This is the 9th Parker novel, and while I enjoyed the 8th novel, The Handle, it didn't feel as strong as prior efforts. With a dozen more Parker books to go, I was a bit nervous that at some point, possibly due to the prolific nature of dimestore writing, if Stark had found his pattern and was sticking to it. While The Seventh had its moments, I was definitely feeling a pattern (and I loved the ending of The Seventh).
This book breaks the mold a bit as its the first book in a while to deal not just with Parker's internal working as an operator, but The Rare Coin Score (1967) introduces Claire, who I understand is Parker's romantic partner in future books - and thus a bit of character development we haven't seen before. That said: Romance being a relative term in the Parker novels.
As a collector myself, the idea of someone taking advantage of a "Con", to pull a heist of rare and valuable items all in one place, definitely resonated. Not to mention that the insider, Billy, is an excellent stand-in for some of the collector population of man-boys that find a home in a collector community but can't help but want to exploit what he sees around him. Of course, once he's dealing with pros, he's terribly out of his league.
In the novel, Parker is clearly at an odd spot in the wake of losing the Willis identity in The Jugger, the trouble caused by the events of The Seventh and The Handle, and we get more of a glimpse of Parker as something other than a machine. He's been vaguely uncertain of his processes since the end of The Score, and what had become a problem professionally may have found its source in his issue with other people. Something he seems to vaguely click to in meeting Claire, the fatale of this book.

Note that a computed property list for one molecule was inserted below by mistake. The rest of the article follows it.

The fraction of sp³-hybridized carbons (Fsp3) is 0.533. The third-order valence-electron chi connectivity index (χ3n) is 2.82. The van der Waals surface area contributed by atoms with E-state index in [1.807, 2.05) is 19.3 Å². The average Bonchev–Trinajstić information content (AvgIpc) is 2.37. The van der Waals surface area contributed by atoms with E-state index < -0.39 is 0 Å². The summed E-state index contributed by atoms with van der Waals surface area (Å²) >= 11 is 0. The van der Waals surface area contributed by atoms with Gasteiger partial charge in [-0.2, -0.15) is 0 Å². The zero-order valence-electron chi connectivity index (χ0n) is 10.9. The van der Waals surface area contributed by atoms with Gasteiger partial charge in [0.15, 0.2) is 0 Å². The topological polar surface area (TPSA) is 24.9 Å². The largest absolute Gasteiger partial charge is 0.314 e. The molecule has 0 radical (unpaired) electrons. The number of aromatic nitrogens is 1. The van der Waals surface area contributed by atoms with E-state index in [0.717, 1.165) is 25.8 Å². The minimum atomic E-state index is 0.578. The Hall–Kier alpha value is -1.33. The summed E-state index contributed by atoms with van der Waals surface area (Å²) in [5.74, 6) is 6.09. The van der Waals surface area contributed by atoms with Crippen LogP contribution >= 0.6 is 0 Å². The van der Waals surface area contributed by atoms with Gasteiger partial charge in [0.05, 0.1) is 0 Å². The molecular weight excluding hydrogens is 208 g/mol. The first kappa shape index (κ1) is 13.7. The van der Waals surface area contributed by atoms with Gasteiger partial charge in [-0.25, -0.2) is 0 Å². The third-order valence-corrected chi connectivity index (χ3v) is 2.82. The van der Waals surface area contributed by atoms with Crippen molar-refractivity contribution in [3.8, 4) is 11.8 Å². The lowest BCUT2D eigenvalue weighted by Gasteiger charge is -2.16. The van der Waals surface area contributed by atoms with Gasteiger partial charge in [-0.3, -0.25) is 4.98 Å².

The heist itself is a bit perfunctory, and the book feels like a bridge between the prior Parker novels and where Stark seems like he wants to take Parker. Moreover, he's spun off Grofield to his own series at this point, and places Parker back above the Mason-Dixon line in scrappy urban settings where he seems to fit best - rather than getting wrapped up in international thievery with a government bent that felt out of touch with what had come before at the conclusion of The Handle. Parker can get about his business and Grofield can fill other writing needs Stark (aka: Westlake) may have had.
The book has a strange wrap-up, as its hard to know exactly what happened with the fence and cashing out from the heist, but, again, that's not the point of this book. Its making the connection to Parker as a more fully realized character, and I look forward to the next books.